2. There is also the question of what such a policy teaches children about faith. It is hard not to see such policies as overt efforts to promote the lack of faith in children. Schools are institutions of learning. They hold a place of respect and honour in our communities. When schools ban religion from their compounds, they essentially send a message the religion is not a thing welcome in respectable and honourable society. They implicitly teach children to be ashamed of their faith and practice it only in hiding away from the public eye. Some people may just call this secularism, but I disagree. This flavour of secularism, as practiced in nations like France, has lot led to more and more segregation and hostility. On the other hand, I grew up in a secular nation, in America, and I wore my tilak chandalo proudly and was often encouraged by my Caucasian Christian peers to do so. So this isn’t just a secular effort to bring peace and goodwill; it’s a dangerous policy because…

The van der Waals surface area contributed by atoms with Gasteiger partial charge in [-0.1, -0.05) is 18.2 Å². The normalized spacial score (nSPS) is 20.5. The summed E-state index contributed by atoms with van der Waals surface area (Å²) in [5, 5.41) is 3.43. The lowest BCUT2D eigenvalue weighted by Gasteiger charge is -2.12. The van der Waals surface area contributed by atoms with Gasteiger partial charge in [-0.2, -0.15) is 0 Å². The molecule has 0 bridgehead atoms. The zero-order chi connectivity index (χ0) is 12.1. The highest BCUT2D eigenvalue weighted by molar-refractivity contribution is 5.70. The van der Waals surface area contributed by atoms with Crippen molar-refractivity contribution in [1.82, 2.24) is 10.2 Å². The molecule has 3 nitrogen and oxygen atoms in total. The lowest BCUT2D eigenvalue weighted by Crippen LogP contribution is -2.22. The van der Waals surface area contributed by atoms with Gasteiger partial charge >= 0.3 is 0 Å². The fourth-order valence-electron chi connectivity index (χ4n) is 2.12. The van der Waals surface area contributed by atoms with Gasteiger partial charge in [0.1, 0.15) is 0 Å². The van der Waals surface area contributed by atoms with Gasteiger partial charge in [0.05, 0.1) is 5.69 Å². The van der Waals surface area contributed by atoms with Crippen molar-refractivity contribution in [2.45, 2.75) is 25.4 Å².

3. It means the school is not serving it’s purpose – to educate the future citizens of the world; it shows that the school is failing at one of its main missions – to prepare these children for the “real world”. The communities these child citizens and future leaders live in will certainly be pluralistic societies. They will see and interact with Prime Ministers who are overtly Sikhs and businessmen who are conspicuously Muslim. They will be dealing with people from different cultures from around the globe and if they can’t learn to tolerate each other, understand each other, and cooperate with each other, you will have created just a new order of extremists.
The long and short of it is this. There is a trend in private education in Mumbai that is working against the religious freedom that true secularism includes; there is a rising tide trying to relegate religion to shameful recesses away from society. And something must be done. People with means and minds should be talking about this policy in a real open debate and working to expunge this policy. And for people without means but with minds: they should use their hearts and minds to make powerful decisions like changing schools and enrolling their children in their fellowship’s version of Sunday school or bal mandal to assure that while receiving a “world-class education” their children are not falling prey to the false-secularist who wish to wash them of their moral and spiritual values.
*the tilak-chandalo is a religious mark applied by Swaminarayan devotees ont heir forehead. It consists of a large U made from sandalwood paste with a filled red circle in the center made from vermillion.